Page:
Steven Kydd, the executive vice president in charge of Demand Studios, made the rounds last week when he visited New York, stopping at a lunch hosted by the Magazine Publishers of America, where he pitched Demand Media’s bevy of content (about 4,500 pieces of original content, for low costs, per day).
Kydd told us there are several major publishers who are experimenting with Demand Media but some of them are not ready to announce partnerships yet.
He did say Atlanta Journal-Constitution‘s travel section and Yahoo! use some of Demand’s content.
So does Hearst, which has experimented with offering Demand Media content on their new beauty site RealBeauty.com. Demand provided 10 articles, out of more than 1,000, on the site, according to Hearst reps. But executives at Hearst say Demand Media does not necessarily “power” their site’s content. Their own writers do.
For the past few years, Demand Media has been focusing on powering their own portfolio of sites, like Livestrong.com and eHow.com. Demand Media’s CEO Richard Rosenblatt recently responded to name-calling about the company with a manifesto, noting his team is trying to find a way to make content production profitable.
Now, Demand Media’s next major goal is to supplement publishers’ sites with their original content, according to Kydd. In other words: They want to make friends with major media companies–for profit.
Kydd, a former business development executive for Yahoo! and internet marketing director for News Corp.’s 20th Century Fox International, sat down with us over a cup of hot chocolate last week, the day after he pitched to magazine publishers at the luncheon. He showed them a behind-the-scenes view of Demand Media’s technology, which allows writers, editors and other content producers to work with each other in one giant system.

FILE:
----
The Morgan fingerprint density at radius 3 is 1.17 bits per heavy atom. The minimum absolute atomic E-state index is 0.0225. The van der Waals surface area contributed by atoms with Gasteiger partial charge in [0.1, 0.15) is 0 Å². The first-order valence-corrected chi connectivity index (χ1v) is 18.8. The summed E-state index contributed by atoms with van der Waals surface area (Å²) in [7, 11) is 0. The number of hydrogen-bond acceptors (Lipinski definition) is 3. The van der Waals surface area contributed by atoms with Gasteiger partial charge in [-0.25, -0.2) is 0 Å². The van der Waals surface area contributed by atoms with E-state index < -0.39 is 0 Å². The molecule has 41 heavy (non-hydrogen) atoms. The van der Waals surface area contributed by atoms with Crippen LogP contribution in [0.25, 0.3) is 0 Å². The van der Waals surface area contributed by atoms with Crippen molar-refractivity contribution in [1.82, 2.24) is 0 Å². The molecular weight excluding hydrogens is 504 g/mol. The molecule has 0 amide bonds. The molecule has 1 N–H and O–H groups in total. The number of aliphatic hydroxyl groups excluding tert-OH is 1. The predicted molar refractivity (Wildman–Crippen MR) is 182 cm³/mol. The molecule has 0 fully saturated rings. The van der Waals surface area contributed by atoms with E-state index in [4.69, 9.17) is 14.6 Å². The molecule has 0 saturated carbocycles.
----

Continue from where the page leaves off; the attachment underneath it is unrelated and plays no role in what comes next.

He opened up his laptop in a cafe by the Flatiron and clicked through his slideshow. There are charts with data on how many articles are produced by Reuters and the New York Times in a day, compared with their editorial staff numbers. Demand Media almost doubles the amount of articles produced, for much less money.
Kydd said after he presents this slideshow, the first question he gets from publishers is: “How can I get a licence of this platform?”
But Demand isn’t looking to hand out their technology for a fee.
They plan to broker partnerships with an army of quality content patrollers.
Kydd said each article goes through about 11 checks from real humans before it even hits the Web. And “we qualify everyone,” Kydd said. Some might make some mistakes, as David Carr points out in the New York Times today.
But out of Demand Media’s 7,000 freelance editors, writers, and video producers, who make about $20 to $25 per hour working on content for the company, Kydd said each one is ranked based on their education, past real-world experience and how well they have done in Demand’s system.
Copy editors must have three years of real-world experience under their belt before they can work for Demand, according to Kydd.
Copy editors (there are about 650 working for Demand Media) grade each piece of a writers’ content before it’s published. They tell the Demand Media system if the writer has good grammar, writing skills and productivity.
Each writer’s profile also includes information on how well a writers’ stories do in traffic and pageviews.
Publishers will have access to those popular content producers, according to Kydd. Demand Media has a few Emmy award winning videographers at the ready, and veteran journalists from around the world, he said. These content producers are paid a slightly higher amount of money for their articles, he said.
Although Kydd was not prepared to name names of publishers who are considering taking on more of Demand Media’s content, he wanted to assure all of them that Demand Media doesn’t plan on taking over news.
“We’re never going to cover Haiti,” he said. But there might be a Demand Media article on how to purify water or how to travel to Haiti that might run as a sidebar to other publishers sites.
Demand might have a hard time shouting over the noise against the company. Tony Silber wrote for Folio: “Demand Media Can Go To Hell:”
I hope no magazine ever partners with Demand Media. In fact, I hope Demand Media and any site like it goes out of business.
But with staff cuts and struggling revenues, Kydd hopes he and his Demand team can appeal to them.
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